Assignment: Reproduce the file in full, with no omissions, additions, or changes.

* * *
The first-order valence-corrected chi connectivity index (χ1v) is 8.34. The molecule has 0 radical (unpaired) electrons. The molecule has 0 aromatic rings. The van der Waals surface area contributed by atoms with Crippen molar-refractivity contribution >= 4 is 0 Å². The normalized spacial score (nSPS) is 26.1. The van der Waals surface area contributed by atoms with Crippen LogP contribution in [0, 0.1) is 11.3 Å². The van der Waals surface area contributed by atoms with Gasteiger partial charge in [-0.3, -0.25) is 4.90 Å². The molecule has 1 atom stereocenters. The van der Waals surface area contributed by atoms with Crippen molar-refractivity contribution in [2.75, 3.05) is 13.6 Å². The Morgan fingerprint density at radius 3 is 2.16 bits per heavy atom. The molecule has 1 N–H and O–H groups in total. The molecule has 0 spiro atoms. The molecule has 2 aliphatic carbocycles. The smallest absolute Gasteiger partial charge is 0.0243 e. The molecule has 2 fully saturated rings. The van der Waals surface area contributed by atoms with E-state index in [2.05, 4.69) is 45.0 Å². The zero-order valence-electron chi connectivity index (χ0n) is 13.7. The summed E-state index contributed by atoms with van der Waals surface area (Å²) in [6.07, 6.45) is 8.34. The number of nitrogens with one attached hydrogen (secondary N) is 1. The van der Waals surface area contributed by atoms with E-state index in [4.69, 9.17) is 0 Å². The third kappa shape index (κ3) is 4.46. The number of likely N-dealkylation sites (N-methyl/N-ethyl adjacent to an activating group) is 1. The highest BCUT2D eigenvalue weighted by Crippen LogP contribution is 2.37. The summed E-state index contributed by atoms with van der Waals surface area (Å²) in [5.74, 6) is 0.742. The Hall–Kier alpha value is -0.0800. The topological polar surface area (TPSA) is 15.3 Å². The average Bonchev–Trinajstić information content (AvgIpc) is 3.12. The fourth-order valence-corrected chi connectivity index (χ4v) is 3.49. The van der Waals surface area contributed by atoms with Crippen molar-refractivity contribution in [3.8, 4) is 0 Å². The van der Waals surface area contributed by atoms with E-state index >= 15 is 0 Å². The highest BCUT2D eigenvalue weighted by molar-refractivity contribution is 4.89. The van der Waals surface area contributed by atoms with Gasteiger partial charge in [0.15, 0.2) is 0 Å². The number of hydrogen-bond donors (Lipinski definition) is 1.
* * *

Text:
The first-order valence-corrected chi connectivity index (χ1v) is 8.34. The molecule has 0 radical (unpaired) electrons. The molecule has 0 aromatic rings. The van der Waals surface area contributed by atoms with Crippen molar-refractivity contribution >= 4 is 0 Å². The normalized spacial score (nSPS) is 26.1. The van der Waals surface area contributed by atoms with Crippen LogP contribution in [0, 0.1) is 11.3 Å². The van der Waals surface area contributed by atoms with Gasteiger partial charge in [-0.3, -0.25) is 4.90 Å². The molecule has 1 atom stereocenters. The van der Waals surface area contributed by atoms with Crippen molar-refractivity contribution in [2.75, 3.05) is 13.6 Å². The Morgan fingerprint density at radius 3 is 2.16 bits per heavy atom. The molecule has 1 N–H and O–H groups in total. The molecule has 0 spiro atoms. The molecule has 2 aliphatic carbocycles. The smallest absolute Gasteiger partial charge is 0.0243 e. The molecule has 2 fully saturated rings. The van der Waals surface area contributed by atoms with E-state index in [2.05, 4.69) is 45.0 Å². The zero-order valence-electron chi connectivity index (χ0n) is 13.7. The summed E-state index contributed by atoms with van der Waals surface area (Å²) in [6.07, 6.45) is 8.34. The number of nitrogens with one attached hydrogen (secondary N) is 1. The van der Waals surface area contributed by atoms with E-state index in [4.69, 9.17) is 0 Å². The third kappa shape index (κ3) is 4.46. The number of likely N-dealkylation sites (N-methyl/N-ethyl adjacent to an activating group) is 1. The highest BCUT2D eigenvalue weighted by Crippen LogP contribution is 2.37. The summed E-state index contributed by atoms with van der Waals surface area (Å²) in [5.74, 6) is 0.742. The Hall–Kier alpha value is -0.0800. The topological polar surface area (TPSA) is 15.3 Å². The average Bonchev–Trinajstić information content (AvgIpc) is 3.12. The fourth-order valence-corrected chi connectivity index (χ4v) is 3.49. The van der Waals surface area contributed by atoms with Crippen molar-refractivity contribution in [3.8, 4) is 0 Å². The van der Waals surface area contributed by atoms with E-state index >= 15 is 0 Å². The highest BCUT2D eigenvalue weighted by molar-refractivity contribution is 4.89. The van der Waals surface area contributed by atoms with Gasteiger partial charge in [0.15, 0.2) is 0 Å². The number of hydrogen-bond donors (Lipinski definition) is 1.